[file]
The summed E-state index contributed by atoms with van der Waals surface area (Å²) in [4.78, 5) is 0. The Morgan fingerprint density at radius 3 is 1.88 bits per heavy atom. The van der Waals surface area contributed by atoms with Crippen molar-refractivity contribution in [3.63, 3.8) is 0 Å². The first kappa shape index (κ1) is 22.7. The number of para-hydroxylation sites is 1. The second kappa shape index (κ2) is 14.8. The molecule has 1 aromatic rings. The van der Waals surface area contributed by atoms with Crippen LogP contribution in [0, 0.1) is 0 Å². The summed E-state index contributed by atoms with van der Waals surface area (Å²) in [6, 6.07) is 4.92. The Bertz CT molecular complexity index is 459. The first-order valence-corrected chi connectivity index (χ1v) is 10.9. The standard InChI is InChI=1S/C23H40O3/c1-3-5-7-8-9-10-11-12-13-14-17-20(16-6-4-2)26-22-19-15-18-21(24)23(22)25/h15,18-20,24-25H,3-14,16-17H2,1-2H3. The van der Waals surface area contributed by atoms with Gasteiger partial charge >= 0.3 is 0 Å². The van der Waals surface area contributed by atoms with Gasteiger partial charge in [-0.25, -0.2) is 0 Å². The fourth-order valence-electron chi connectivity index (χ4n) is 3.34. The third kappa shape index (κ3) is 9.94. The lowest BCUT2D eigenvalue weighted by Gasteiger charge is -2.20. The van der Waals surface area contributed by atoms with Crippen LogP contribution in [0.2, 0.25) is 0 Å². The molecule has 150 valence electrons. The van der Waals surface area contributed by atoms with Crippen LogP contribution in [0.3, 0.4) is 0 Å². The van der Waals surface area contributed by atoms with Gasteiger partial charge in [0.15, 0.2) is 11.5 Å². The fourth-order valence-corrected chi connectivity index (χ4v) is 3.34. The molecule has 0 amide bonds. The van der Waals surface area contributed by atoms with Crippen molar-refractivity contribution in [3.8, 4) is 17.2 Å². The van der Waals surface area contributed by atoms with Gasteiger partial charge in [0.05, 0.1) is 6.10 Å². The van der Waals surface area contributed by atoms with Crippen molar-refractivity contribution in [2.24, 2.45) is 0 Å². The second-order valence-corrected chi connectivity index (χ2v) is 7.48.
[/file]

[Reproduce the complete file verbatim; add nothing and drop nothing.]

The summed E-state index contributed by atoms with van der Waals surface area (Å²) in [4.78, 5) is 0. The Morgan fingerprint density at radius 3 is 1.88 bits per heavy atom. The van der Waals surface area contributed by atoms with Crippen molar-refractivity contribution in [3.63, 3.8) is 0 Å². The first kappa shape index (κ1) is 22.7. The number of para-hydroxylation sites is 1. The second kappa shape index (κ2) is 14.8. The molecule has 1 aromatic rings. The van der Waals surface area contributed by atoms with Crippen LogP contribution in [0, 0.1) is 0 Å². The summed E-state index contributed by atoms with van der Waals surface area (Å²) in [6, 6.07) is 4.92. The Bertz CT molecular complexity index is 459. The first-order valence-corrected chi connectivity index (χ1v) is 10.9. The standard InChI is InChI=1S/C23H40O3/c1-3-5-7-8-9-10-11-12-13-14-17-20(16-6-4-2)26-22-19-15-18-21(24)23(22)25/h15,18-20,24-25H,3-14,16-17H2,1-2H3. The van der Waals surface area contributed by atoms with Gasteiger partial charge >= 0.3 is 0 Å². The van der Waals surface area contributed by atoms with Gasteiger partial charge in [-0.25, -0.2) is 0 Å². The fourth-order valence-electron chi connectivity index (χ4n) is 3.34. The third kappa shape index (κ3) is 9.94. The lowest BCUT2D eigenvalue weighted by Gasteiger charge is -2.20. The van der Waals surface area contributed by atoms with Crippen LogP contribution in [0.2, 0.25) is 0 Å². The molecule has 150 valence electrons. The van der Waals surface area contributed by atoms with Crippen LogP contribution in [0.3, 0.4) is 0 Å². The van der Waals surface area contributed by atoms with Gasteiger partial charge in [0.15, 0.2) is 11.5 Å². The fourth-order valence-corrected chi connectivity index (χ4v) is 3.34. The molecule has 0 amide bonds. The van der Waals surface area contributed by atoms with Crippen molar-refractivity contribution in [3.8, 4) is 17.2 Å². The van der Waals surface area contributed by atoms with Gasteiger partial charge in [0.05, 0.1) is 6.10 Å². The van der Waals surface area contributed by atoms with Crippen molar-refractivity contribution in [2.24, 2.45) is 0 Å². The second-order valence-corrected chi connectivity index (χ2v) is 7.48.